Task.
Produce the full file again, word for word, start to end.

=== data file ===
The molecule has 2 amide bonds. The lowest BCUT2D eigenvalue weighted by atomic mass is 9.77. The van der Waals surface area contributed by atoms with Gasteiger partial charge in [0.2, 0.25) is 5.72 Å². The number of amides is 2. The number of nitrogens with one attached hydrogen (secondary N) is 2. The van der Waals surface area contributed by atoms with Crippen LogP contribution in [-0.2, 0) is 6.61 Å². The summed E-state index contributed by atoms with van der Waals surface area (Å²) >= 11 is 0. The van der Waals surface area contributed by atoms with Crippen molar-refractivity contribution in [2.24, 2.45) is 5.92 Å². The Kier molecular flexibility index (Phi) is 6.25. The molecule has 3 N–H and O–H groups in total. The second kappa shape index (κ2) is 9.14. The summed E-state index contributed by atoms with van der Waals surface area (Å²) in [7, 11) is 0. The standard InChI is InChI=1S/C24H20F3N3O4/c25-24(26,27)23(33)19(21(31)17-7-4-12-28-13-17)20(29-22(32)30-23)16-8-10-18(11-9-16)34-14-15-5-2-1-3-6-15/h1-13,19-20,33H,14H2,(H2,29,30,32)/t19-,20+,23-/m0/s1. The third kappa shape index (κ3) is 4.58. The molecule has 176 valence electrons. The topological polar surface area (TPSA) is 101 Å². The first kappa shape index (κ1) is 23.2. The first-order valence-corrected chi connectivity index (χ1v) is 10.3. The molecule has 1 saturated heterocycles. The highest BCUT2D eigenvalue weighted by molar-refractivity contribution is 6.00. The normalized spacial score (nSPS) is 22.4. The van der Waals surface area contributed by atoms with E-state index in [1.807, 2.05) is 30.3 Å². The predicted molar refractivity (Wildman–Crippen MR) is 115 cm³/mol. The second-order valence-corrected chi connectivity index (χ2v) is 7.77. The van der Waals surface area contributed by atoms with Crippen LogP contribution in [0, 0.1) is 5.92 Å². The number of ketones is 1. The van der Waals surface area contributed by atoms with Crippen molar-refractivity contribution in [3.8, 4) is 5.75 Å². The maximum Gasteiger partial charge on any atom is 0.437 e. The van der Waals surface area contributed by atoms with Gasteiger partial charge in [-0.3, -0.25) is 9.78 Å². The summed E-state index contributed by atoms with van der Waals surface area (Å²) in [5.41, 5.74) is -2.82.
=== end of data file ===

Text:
The molecule has 2 amide bonds. The lowest BCUT2D eigenvalue weighted by atomic mass is 9.77. The van der Waals surface area contributed by atoms with Gasteiger partial charge in [0.2, 0.25) is 5.72 Å². The number of amides is 2. The number of nitrogens with one attached hydrogen (secondary N) is 2. The van der Waals surface area contributed by atoms with Crippen LogP contribution in [-0.2, 0) is 6.61 Å². The summed E-state index contributed by atoms with van der Waals surface area (Å²) >= 11 is 0. The van der Waals surface area contributed by atoms with Crippen molar-refractivity contribution in [2.24, 2.45) is 5.92 Å². The Kier molecular flexibility index (Phi) is 6.25. The molecule has 3 N–H and O–H groups in total. The second kappa shape index (κ2) is 9.14. The summed E-state index contributed by atoms with van der Waals surface area (Å²) in [7, 11) is 0. The standard InChI is InChI=1S/C24H20F3N3O4/c25-24(26,27)23(33)19(21(31)17-7-4-12-28-13-17)20(29-22(32)30-23)16-8-10-18(11-9-16)34-14-15-5-2-1-3-6-15/h1-13,19-20,33H,14H2,(H2,29,30,32)/t19-,20+,23-/m0/s1. The third kappa shape index (κ3) is 4.58. The molecule has 176 valence electrons. The topological polar surface area (TPSA) is 101 Å². The first kappa shape index (κ1) is 23.2. The first-order valence-corrected chi connectivity index (χ1v) is 10.3. The molecule has 1 saturated heterocycles. The highest BCUT2D eigenvalue weighted by molar-refractivity contribution is 6.00. The normalized spacial score (nSPS) is 22.4. The van der Waals surface area contributed by atoms with E-state index in [1.807, 2.05) is 30.3 Å². The predicted molar refractivity (Wildman–Crippen MR) is 115 cm³/mol. The second-order valence-corrected chi connectivity index (χ2v) is 7.77. The van der Waals surface area contributed by atoms with Crippen LogP contribution in [0, 0.1) is 5.92 Å². The number of ketones is 1. The van der Waals surface area contributed by atoms with Crippen molar-refractivity contribution in [3.8, 4) is 5.75 Å². The maximum Gasteiger partial charge on any atom is 0.437 e. The van der Waals surface area contributed by atoms with Gasteiger partial charge in [-0.3, -0.25) is 9.78 Å². The summed E-state index contributed by atoms with van der Waals surface area (Å²) in [5.41, 5.74) is -2.82.